Saturday, 3 April 2021

Thought for Easter Sunday - two disciples on the horns of a dilemma: Luke 24:13-35


Luke 24:13-35 ... a Bible exposition for Easter Day.


The disciples of Jesus were in a turmoil … perhaps even moreso than the residents of Jerusalem and the Passover pilgrims who had been packing the place for the last few days.

Where had all this turmoil come from?

Firstly, the Romans had crucified a Galilean preacher (big news in itself) and they had done that not with the grudging collusion of the High Priests and the Jerusalem hierarchy, but at the INSISTENCE of the religious leaders of Israel.

For this there was ABSOLUTELY no precedent.

However well-known these high rankingJewish families were for protecting their own political and financial interests with Rome, they were still no friends of their Roman overlords or the regime that was imposed upon them. And here they were not just conniving with but PUSHING the Roman authorities to kill one of their own, the wandering preacher Jesus of Nazareth.

And then secondly the Roman legionaries guarding His tomb found themselves unable to account for the body.

Looking back on things now we can see that the Lord had predicted His own death and resurrection, and everything had happened JUST as He’d said it would … but it was all so unthinkable back then that even the Lord's closest followers couldn’t grasp what had happened when they saw it.

We’ll come back to this issue … but notice from the start that spiritual truth has to be revealed to be spiritually discerned.

Let’s just review briefly what takes place in this narrative, then we’ll draw conclusions as to what’s going on and what the implications are for us from this passage.

1)   Setting, vv. 13-16

“13 Now that same day two of them were going to a village called Emmaus, about seven miles from Jerusalem.

This ‘two of them’ are part of ‘the eleven and all the rest’ of v. 9.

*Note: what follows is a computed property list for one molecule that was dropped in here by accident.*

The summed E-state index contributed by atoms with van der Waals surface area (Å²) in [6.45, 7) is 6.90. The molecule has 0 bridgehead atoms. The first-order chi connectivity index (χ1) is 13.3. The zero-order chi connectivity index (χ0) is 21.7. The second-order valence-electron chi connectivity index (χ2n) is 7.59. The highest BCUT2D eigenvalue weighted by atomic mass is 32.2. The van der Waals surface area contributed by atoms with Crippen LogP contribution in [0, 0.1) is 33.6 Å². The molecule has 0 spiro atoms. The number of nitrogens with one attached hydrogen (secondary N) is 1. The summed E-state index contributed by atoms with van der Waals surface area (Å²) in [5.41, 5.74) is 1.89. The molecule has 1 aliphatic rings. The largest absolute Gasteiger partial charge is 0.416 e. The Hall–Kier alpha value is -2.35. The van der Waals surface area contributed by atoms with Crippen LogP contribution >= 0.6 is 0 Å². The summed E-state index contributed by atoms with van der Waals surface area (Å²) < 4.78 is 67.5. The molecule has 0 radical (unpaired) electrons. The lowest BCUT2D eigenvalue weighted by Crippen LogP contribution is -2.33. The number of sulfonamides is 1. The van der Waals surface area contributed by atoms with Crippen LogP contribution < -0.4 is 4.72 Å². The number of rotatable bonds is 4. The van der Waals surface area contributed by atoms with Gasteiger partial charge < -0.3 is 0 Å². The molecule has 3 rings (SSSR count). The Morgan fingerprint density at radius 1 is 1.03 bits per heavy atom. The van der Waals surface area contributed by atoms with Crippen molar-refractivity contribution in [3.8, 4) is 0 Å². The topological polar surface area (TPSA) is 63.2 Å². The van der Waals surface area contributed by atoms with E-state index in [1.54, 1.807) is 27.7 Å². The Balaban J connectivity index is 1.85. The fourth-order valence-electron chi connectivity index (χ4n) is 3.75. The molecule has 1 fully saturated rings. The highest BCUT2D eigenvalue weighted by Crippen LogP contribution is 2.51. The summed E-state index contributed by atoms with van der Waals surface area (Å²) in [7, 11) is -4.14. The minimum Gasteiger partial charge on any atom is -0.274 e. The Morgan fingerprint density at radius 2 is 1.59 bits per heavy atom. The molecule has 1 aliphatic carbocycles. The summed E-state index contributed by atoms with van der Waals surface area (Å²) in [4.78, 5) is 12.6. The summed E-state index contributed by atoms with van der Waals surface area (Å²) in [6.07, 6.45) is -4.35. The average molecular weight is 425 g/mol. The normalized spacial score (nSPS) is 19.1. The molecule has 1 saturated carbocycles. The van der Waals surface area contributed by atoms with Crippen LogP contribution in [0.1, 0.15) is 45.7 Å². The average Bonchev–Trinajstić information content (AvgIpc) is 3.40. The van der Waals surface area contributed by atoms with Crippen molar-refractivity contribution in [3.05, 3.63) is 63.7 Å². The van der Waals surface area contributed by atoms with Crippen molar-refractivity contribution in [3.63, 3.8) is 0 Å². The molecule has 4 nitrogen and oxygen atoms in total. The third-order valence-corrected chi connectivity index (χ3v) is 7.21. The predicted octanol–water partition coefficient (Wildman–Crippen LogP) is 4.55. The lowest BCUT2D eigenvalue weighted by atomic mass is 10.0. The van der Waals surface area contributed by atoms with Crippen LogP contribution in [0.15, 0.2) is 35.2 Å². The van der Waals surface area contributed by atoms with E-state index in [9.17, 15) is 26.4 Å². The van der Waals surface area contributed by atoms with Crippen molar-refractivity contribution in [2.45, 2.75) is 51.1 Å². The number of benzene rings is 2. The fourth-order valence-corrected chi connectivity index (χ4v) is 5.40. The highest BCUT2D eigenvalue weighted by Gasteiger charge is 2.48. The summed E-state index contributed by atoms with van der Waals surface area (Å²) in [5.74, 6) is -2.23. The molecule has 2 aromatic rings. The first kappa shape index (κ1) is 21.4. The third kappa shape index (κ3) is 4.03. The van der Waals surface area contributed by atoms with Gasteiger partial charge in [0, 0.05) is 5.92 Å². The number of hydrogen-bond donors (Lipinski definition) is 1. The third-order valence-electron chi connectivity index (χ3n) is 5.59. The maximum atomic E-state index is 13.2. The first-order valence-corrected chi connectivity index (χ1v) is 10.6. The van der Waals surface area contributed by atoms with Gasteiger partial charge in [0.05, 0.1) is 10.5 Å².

They are disciples, as they know about the empty tomb and do not know what to make of it all.

But that same day the women discovered the empty tomb and reported back to the eleven and all the rest, they decided to walk to Emmaus, which we’re told in Greek was “sixty stades” away from Jerusalem.

A stade (στάδιονstadion) was a unit of distance of about 607 feet (185 meters), so the journey is about 11 kilometers or around seven miles.

It was going to be, probably under those conditions and in sandals, I’d have thought, something like a two-hour walk.

And of course this journey on foot gave these men adequate time to discuss their confusion.

 14 "They were talking with each other about everything that had happened."

Yes, of COURSE they were … but it was a certain SORT of discussion.

 15 As they talked and discussed these things with each other,

The word translated ‘talked’ is general conversation.

But the word ‘discussed’ is more vigorous altogether:

In the New Testament this word is used to mean to discuss, to dispute and to question.

They’re not agreed on what to make of everything that's happened and as they walk they’re having what we might reasonably conclude is a bit of a ding-dong.

“Jesus himself came up and walked along with them

 16 but they were kept from recognising him.”

Now this is remarkable, the Jesus they’d followed, seen, heard and known in the flesh as He walked and talked in Galilee that day they were for some reason do not even able to recognise.

The Lord has got something ‘going on’ here!

These disciples were actually KEPT from recognising Him

And of course, the Lord's going to be teaching a lesson when He puts in place an unusual thing like that ...

It all starts off with Jesus interrogating them about what had been going on as He caught up with and started to accompany them.

2)   Interrogation, vv. 17-24

17 He asked them, ‘What are you discussing together as you walk along?’

They stood still, their faces downcast. 

18 One of them, named Cleopas, asked him, ‘Are you the only one visiting Jerusalem who does not know the things that have happened there in these days?’

19 ‘What things?’ he asked.”

These two are stuck on the horns of a dilemma

There are two parts to the disciples’ answer, and those two parts highlight the horns of their dilemma.

Firstly, no-one's HEARD of a crucified Messiah

They had high hopes of Jesus for being the Messiah but now He’s dead and beyond the bounds of life, to their thinking:

‘About Jesus of Nazareth,’ they replied.

 ‘He was a prophet, powerful in word and deed before God and all the people.

There’s the high hopes bit.

But their hopes, they thought, had now been badly dashed.